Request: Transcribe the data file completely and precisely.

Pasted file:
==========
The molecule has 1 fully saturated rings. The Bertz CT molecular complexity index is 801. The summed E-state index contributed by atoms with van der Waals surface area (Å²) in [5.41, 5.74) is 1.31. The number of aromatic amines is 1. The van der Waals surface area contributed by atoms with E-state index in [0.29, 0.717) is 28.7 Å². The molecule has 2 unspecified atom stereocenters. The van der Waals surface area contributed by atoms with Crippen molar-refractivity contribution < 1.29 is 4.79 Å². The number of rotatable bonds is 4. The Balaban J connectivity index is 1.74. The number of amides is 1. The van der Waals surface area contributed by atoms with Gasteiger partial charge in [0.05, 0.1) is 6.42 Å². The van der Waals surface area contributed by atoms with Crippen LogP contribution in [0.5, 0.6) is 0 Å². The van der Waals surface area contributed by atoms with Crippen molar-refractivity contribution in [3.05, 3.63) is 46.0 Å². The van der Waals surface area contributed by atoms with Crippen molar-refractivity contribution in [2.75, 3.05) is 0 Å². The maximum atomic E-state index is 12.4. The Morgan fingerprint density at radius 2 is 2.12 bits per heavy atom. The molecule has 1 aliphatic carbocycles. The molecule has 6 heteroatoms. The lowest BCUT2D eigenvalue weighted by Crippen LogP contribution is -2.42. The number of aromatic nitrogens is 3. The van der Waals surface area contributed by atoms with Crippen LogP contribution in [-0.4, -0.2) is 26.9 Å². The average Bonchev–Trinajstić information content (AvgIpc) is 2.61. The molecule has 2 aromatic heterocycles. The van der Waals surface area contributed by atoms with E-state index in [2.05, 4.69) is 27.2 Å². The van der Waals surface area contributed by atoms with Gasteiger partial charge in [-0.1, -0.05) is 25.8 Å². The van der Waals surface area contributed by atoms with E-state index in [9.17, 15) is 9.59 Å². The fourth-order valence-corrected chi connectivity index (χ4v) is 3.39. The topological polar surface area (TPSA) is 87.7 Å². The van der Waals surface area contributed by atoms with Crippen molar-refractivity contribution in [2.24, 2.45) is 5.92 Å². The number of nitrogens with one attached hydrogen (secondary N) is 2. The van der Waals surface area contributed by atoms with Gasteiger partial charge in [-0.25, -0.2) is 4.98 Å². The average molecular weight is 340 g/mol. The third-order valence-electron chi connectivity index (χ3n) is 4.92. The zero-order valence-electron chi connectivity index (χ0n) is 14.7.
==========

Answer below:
The molecule has 1 fully saturated rings. The Bertz CT molecular complexity index is 801. The summed E-state index contributed by atoms with van der Waals surface area (Å²) in [5.41, 5.74) is 1.31. The number of aromatic amines is 1. The van der Waals surface area contributed by atoms with E-state index in [0.29, 0.717) is 28.7 Å². The molecule has 2 unspecified atom stereocenters. The van der Waals surface area contributed by atoms with Crippen molar-refractivity contribution < 1.29 is 4.79 Å². The number of rotatable bonds is 4. The Balaban J connectivity index is 1.74. The number of amides is 1. The van der Waals surface area contributed by atoms with Gasteiger partial charge in [0.05, 0.1) is 6.42 Å². The van der Waals surface area contributed by atoms with Crippen LogP contribution in [0.5, 0.6) is 0 Å². The van der Waals surface area contributed by atoms with Crippen molar-refractivity contribution in [3.05, 3.63) is 46.0 Å². The van der Waals surface area contributed by atoms with Crippen molar-refractivity contribution in [2.75, 3.05) is 0 Å². The maximum atomic E-state index is 12.4. The Morgan fingerprint density at radius 2 is 2.12 bits per heavy atom. The molecule has 1 aliphatic carbocycles. The molecule has 6 heteroatoms. The lowest BCUT2D eigenvalue weighted by Crippen LogP contribution is -2.42. The number of aromatic nitrogens is 3. The van der Waals surface area contributed by atoms with Crippen LogP contribution in [-0.4, -0.2) is 26.9 Å². The average Bonchev–Trinajstić information content (AvgIpc) is 2.61. The molecule has 2 aromatic heterocycles. The van der Waals surface area contributed by atoms with E-state index in [2.05, 4.69) is 27.2 Å². The van der Waals surface area contributed by atoms with Gasteiger partial charge in [-0.1, -0.05) is 25.8 Å². The van der Waals surface area contributed by atoms with E-state index in [9.17, 15) is 9.59 Å². The fourth-order valence-corrected chi connectivity index (χ4v) is 3.39. The topological polar surface area (TPSA) is 87.7 Å². The van der Waals surface area contributed by atoms with Crippen molar-refractivity contribution in [2.24, 2.45) is 5.92 Å². The number of nitrogens with one attached hydrogen (secondary N) is 2. The van der Waals surface area contributed by atoms with Gasteiger partial charge in [-0.25, -0.2) is 4.98 Å². The average molecular weight is 340 g/mol. The third-order valence-electron chi connectivity index (χ3n) is 4.92. The zero-order valence-electron chi connectivity index (χ0n) is 14.7.